Hong Kong lobby to raise fears over proposed ban on local accountants working in mainland
Treasury chief will raise concerns over ban on city's accountants with the finance ministry
Hong Kong officials will meet Ministry of Finance officers early next month to discuss a controversial proposal that would ban local accountants from working across the border.
"There are concerns over the proposed audit reforms. We will meet with the MOF officials to express our views on the implications for the Hong Kong accounting sector and the stock market," Professor Chan Ka-keung, secretary for financial services and the treasury, said.
Chan said he had been working with the Hong Kong Institute of Certified Public Accountants, the Securities and Futures Commission and the stock exchange to present their concerns to the Ministry of Finance in Hong Kong early next month.
"A key issue is that under the Hong Kong listing rules, Hong Kong accountants are responsible for signing the books. But according to the MOF's proposals, they would not be allowed to do the audit by themselves," Chan said. "We would like the Ministry of Finance to clarify how this would work."
The new rules were first reported by the South China Morning Post last Monday. They have shaken local accountants because they would force international accounting firms to team up with one of the 100 mainland accounting firms to audit mainland companies listing in places such as Hong Kong and the US.
The new rules would also prohibit international accounting firms from sending their Hong Kong staff to the mainland under temporary licences. They would have to get their mainland partners' staff to do the job.
This could spell trouble for Hong Kong accountants as it would lead global firms to sharply scale down the hiring of the professionals in the city.
The lawmaker for the financial services sector, Christopher Cheung Wah-fung, said the reforms would dent the confidence of international investors.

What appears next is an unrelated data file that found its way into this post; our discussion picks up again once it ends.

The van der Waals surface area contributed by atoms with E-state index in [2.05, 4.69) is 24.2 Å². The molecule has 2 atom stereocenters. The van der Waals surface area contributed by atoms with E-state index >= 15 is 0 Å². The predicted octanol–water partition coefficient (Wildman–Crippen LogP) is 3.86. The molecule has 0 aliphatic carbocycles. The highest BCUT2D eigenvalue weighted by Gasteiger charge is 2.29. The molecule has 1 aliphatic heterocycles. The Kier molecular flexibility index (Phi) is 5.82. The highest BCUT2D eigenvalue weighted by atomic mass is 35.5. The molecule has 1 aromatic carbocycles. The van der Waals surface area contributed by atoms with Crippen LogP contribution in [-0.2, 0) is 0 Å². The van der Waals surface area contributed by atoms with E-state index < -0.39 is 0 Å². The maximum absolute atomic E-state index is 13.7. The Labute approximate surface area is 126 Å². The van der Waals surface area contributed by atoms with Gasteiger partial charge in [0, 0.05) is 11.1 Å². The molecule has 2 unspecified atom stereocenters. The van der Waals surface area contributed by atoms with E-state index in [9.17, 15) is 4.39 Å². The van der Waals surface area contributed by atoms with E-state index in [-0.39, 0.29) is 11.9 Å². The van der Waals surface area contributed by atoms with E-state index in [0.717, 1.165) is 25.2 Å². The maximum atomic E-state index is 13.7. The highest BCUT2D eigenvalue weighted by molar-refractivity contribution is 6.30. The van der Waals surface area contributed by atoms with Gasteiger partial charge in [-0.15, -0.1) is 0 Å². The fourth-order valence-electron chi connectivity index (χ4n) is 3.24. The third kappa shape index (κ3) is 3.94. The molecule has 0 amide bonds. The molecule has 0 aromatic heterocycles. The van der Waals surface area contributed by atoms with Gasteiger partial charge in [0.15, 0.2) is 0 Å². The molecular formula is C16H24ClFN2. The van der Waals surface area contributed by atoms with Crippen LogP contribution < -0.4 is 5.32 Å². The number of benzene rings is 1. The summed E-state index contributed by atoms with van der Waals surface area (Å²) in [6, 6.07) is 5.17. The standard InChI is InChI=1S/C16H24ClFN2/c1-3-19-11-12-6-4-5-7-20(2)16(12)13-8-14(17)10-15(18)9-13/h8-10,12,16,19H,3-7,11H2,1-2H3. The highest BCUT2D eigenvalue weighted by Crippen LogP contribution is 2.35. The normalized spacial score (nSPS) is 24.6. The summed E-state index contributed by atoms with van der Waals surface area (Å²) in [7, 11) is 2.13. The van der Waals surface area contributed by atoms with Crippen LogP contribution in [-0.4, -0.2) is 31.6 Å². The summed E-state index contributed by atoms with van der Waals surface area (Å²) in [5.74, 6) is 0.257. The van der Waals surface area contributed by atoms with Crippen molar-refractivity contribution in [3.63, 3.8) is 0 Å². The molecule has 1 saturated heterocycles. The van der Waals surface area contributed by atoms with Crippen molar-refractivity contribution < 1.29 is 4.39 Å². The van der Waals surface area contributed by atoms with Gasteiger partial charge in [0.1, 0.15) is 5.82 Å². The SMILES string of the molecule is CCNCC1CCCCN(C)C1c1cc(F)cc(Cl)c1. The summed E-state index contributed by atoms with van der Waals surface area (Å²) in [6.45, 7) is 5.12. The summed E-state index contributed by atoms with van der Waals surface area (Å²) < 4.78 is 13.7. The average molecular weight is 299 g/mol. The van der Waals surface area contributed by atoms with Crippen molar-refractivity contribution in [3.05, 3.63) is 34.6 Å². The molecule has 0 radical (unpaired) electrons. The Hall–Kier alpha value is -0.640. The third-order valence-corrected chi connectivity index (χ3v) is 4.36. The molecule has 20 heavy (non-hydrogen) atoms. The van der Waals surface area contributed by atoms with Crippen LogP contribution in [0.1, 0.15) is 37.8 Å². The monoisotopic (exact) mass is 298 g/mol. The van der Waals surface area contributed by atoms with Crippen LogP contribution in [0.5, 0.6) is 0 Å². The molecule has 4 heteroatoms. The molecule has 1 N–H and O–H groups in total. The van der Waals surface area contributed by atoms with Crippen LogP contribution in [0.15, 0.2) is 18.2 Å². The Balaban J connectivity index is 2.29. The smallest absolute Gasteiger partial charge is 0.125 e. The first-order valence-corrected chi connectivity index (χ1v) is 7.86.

"International accountants know the major concerns of international investors," he said. "They act as the gatekeepers for investors. It would shake investors' confidence if Hong Kong accountants were banned from the mainland."
Analysts believe the change is in response to recent court rulings and international regulators who are pressing to have access to accountants' papers in their investigations.
They point to a decision by the Court of First Instance last week that rejected Ernst & Young's plea that it could not give the SFC the auditors' working papers on mainland listing candidate Standard Water as they constituted a "state secret".
The MOF's new rules require accountants to strictly follow state secret rules that ban auditors' working notes from leaving the country.
"Overseas regulators only want the papers to investigate problematic companies," Cheung said. "China wants to encourage more overseas investors to trade in mainland stocks through the proposed through-train scheme to be started in October. The MOF's new rules would not help."
Despite concerns, Chan has ruled out a delay of the scheme, which will allow investors in Hong Kong and on the mainland to cross-trade stocks listed in Hong Kong and Shanghai.